In the popular television game show of the 70s, Let's Make a Deal, game show host, Monty Hall, would show a contestant 3 doors. Behind one of the doors was a prize and the contestant would have to guess which one it was. Once the contestant made a guess which door led to the prize, Monty Hall would open of the other doors showing that the prize was not behind it. The contestant then had the opportunity of changing his or her guess or sticking to the original guess. Monty Hall would then open the door that concealed the prize.

The common place belief was that there was no real advantage in changing one's guess. The reasoning went as follows: since one of the doors was eliminated, the prize would be behind one of the two remaining doors, i.e. the probability of if being behind the door the contestant guessed was 0.5. The probability of the prize being behind the other door was also 0.5. So the prize being behind one of the two doors was just as likely as being behind the other door. It did not make sense to switch.

In 1990, a reader of Parade magazine, wrote to Marilyn vos Savant asking her what the best strategy would be to play this game. Her advice was, that no matter what the initial guess was, to switch. You should read all the comments that other readers sent her including college professors berating her for her suggestion. But subsequent analysis has shown that she was right.

In this programming assignment you are going to simulate the game show and demonstrate that indeed Marilyn vos Savant gave sensible advice. The following describes the steps that you will be taking:

- You will prompt the user to enter the number of times he or she wants to play this game.
- You will create a variable to keep track of the number of times the contestant wins by switching.
- Generate a random number between 1 and 3 (inclusive) that will
denote the door that conceals the
*prize*. - Generate another random number between 1 and 3 (inclusive) that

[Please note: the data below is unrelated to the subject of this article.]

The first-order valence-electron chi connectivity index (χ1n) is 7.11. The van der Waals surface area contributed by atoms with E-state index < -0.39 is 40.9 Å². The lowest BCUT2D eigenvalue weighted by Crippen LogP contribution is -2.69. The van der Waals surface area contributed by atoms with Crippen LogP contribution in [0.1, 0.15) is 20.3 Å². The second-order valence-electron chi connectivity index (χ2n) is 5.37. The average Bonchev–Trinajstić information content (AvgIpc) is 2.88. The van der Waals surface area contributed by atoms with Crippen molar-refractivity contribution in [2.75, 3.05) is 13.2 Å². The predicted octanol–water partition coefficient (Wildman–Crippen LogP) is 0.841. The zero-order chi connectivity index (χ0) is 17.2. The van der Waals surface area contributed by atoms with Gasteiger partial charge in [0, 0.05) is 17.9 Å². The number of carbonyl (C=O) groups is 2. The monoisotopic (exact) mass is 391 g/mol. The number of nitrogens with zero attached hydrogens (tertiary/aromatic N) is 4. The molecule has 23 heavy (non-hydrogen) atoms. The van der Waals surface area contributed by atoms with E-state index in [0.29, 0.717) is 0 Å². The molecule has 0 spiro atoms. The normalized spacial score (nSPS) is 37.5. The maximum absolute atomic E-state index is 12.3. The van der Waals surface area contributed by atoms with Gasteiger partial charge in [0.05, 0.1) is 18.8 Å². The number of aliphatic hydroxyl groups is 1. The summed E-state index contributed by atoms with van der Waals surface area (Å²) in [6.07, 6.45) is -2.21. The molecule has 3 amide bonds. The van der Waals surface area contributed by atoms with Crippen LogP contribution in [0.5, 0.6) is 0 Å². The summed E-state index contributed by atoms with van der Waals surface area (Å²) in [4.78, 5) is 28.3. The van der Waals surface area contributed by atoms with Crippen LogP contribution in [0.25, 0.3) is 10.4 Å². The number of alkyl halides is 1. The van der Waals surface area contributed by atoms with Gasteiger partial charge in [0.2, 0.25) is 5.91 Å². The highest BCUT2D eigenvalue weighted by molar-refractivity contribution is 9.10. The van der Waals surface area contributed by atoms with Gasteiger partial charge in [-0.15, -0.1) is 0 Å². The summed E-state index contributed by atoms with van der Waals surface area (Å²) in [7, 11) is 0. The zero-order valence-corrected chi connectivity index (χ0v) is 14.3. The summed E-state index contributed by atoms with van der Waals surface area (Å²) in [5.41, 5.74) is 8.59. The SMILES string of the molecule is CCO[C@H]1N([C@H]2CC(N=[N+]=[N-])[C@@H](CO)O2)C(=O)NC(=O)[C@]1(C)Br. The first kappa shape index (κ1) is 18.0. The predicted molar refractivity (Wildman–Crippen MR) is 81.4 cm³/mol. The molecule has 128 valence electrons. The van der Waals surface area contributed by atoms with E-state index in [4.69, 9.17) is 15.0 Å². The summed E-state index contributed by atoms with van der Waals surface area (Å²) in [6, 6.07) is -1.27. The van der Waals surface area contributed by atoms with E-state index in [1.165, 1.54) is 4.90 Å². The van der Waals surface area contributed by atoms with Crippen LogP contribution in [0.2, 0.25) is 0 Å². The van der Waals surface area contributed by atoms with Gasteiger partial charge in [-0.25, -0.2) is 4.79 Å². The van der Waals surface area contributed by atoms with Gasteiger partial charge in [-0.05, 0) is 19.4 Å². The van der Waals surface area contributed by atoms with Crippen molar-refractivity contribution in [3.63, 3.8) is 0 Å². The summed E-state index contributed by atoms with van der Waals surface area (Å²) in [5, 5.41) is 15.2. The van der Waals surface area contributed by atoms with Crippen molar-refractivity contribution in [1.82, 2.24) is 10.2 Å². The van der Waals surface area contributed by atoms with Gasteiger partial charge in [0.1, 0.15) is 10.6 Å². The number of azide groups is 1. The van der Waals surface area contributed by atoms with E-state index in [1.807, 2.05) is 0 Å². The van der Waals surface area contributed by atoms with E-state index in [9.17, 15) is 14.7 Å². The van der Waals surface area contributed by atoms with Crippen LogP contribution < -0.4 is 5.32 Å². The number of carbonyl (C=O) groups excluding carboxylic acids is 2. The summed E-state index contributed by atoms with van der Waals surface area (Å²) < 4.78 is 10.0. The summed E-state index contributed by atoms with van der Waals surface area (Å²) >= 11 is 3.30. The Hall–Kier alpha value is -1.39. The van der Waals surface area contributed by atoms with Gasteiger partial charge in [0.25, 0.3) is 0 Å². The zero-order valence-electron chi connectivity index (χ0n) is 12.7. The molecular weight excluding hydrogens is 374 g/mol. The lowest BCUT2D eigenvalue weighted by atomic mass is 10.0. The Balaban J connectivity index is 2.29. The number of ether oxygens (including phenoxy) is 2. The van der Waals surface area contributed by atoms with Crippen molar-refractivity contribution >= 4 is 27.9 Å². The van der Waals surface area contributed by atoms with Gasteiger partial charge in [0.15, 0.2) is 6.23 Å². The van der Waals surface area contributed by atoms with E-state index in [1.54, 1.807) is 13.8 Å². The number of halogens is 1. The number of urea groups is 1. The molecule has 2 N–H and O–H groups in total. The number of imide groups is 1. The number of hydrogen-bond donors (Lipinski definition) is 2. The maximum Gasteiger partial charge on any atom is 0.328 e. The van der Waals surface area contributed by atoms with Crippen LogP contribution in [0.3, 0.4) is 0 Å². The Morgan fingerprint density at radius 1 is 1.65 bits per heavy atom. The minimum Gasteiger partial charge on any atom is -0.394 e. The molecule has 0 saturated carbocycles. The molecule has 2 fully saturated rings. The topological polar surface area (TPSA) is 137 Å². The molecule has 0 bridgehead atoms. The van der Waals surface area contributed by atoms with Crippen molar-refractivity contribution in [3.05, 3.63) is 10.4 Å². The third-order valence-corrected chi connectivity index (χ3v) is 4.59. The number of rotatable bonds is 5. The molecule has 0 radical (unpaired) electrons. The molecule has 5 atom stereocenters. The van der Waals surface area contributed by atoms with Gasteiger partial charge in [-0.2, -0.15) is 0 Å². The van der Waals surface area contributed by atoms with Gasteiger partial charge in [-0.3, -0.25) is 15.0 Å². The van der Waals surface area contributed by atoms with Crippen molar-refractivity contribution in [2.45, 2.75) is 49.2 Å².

will denote the
*guess*the contestant makes. - From those two numbers, compute a number that does not conceal
the prize nor is it the contestant's guess. This is the door that
is opened by Monty Hall and we shall call it
*view*. - At this point the contestant changes his mind makes a
*newGuess*that is not the original*guess*nor is it the*view*. - You will compare the value of the
*newGuess*with that of*prize*. If they are the same, the contestant won by switching, and you increment the variable that was keeping track of that. - You will run this simulation for however many times the user had specified.
- To obtain the probability for winning if you switch divide the number of times the contestant wins by switching by the total number of games played.
- To obtain the probability of winning by not switching subtract the above number from one.

A sample session and output will look as follows:

Enter number of times you want to play: 10 Prize Guess View New Guess 2 2 3 1 1 3 2 1 1 1 2 3 3 1 2 3 3 1 2 3 3 1 2 3 2 2 3 1 2 1 3 2 3 2 1 3 2 1 3 2 Probability of winning if you switch = 0.70 Probability of winning if you do not switch = 0.30Your output must be in the above format. The column headers and the numbers are centered. You may want to use the

Your program should have a good, clean logical structure. You **must**
print out the results in the format specified. We will be looking at good
documentation, descriptive variable names, and adherence to the coding
conventions discussed in class. Your file *Deal.java* will have the
following header:

/* File: Deal.java Description: Student Name: Student UT EID: Course Name: CS 312 Unique Number: Date Created: Date Last Modified: */

You will follow the standard Java Coding Conventions. You can either view the HTML page or download the PDF or Postscript and print it out. There is a modification that I would like to make to the standard coding conventions. Please align the opening and closing braces vertically so that you can easily make out the blocks of code. For example:

Do this: if ( x > 5 ) { a = b + c; } Not this: if ( x > 5 ) { a = b + c; }

Use the turnin
program to submit your **Deal.java** file. We should receive your work
by 11 PM on Monday 18 March 2013. There will be substantial penalties if
you do not adhere to the guidelines.

- You must submit the .java file and not the .class file.
- Your .java file should have the header with the proper documentation.
- You should be submitting your .java file through the web based
*turnin*program. We will not accept files e-mailed to us. - Compile and run your code on the command line.
- Your code must compile before submission.
- Here is the Grading Criteria.